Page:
Cooking up a Theory: Feminist Practice in the Kitchen
In a global trend, feminists and activists for women’s issues are supporting local movements for sustainable foods. Feminists are participants in the movements. They farm, garden vegetables, procure locally sourced foods, and cook with these foods. Many of these women prefer to avoid industrialized foods as much as possible. Ecofeminists have clearly addressed the need to care for the environment and support women farmers. There remains, however, a dilemma for feminists interested in sustainable foods. If one is to eat locally sourced or unprocessed foods, she or he must spend time and energy in the kitchen cooking from scratch. This kitchen time is problematic for theoretical and practical reasons. Most feminists work for pay and have various afterwork commitments which leave them little time or creative energy for cooking from scratch.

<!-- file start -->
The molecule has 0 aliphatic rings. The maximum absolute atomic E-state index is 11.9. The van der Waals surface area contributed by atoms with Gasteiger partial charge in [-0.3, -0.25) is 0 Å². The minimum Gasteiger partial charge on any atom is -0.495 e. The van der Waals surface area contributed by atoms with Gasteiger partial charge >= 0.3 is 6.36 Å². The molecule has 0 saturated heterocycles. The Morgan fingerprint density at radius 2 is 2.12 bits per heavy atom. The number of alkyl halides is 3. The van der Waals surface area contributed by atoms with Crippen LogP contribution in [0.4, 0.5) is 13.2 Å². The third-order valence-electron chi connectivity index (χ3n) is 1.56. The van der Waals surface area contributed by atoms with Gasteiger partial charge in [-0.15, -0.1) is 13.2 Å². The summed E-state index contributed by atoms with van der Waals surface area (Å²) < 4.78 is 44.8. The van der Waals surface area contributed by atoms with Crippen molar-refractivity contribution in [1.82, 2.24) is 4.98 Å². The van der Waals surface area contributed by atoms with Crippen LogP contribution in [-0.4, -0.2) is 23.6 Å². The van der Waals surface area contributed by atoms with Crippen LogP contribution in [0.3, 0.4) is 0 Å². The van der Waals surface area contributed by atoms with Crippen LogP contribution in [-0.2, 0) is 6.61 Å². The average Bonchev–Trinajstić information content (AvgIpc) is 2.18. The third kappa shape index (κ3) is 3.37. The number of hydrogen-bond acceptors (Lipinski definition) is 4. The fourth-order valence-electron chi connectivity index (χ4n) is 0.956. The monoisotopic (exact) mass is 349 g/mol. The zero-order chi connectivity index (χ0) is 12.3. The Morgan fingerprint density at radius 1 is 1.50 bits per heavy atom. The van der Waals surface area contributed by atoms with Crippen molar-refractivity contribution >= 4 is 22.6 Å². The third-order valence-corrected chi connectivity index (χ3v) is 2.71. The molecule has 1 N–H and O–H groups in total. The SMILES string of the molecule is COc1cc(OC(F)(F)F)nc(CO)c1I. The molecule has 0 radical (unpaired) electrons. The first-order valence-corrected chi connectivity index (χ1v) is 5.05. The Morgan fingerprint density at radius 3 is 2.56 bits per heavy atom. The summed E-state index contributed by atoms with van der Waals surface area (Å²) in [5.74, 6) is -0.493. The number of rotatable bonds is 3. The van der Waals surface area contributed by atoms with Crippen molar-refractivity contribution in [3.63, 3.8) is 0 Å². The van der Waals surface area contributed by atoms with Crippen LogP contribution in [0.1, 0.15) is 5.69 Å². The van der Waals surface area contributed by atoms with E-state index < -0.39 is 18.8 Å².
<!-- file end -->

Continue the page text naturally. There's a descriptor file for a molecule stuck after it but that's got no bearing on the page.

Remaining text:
Mainstream theorizing about kitchen work does not provide a framework in which cooking might be an essential aspect of the feminist agenda. Because the 21st century faces a food crisis that is harmful to human health as well as the environment, it is time to acknowledge and work through the tensions between women’s cooking and a popularized, Friedan-based, anti-domestic feminist theory of the 20th century. After surveying feminist activists in the local foods movement, we concluded that feminists like to cook for pleasure and sustainability. Consequently, we are initiating a feminist theory of cooking.
Keywords: Women, Workforce, Gendered Home Cooking Patterns, Sustainable Food Communities, Local Food Movement, Community Health, Feminist Theory
Holly Ann Stovall
Assistant Professor, Department of Women's Studies, Western Illinois University
Professor of Women's Studies, Department of Women's Studies, Western Illinois University
Professor, Department of Communication, Western Illiinois University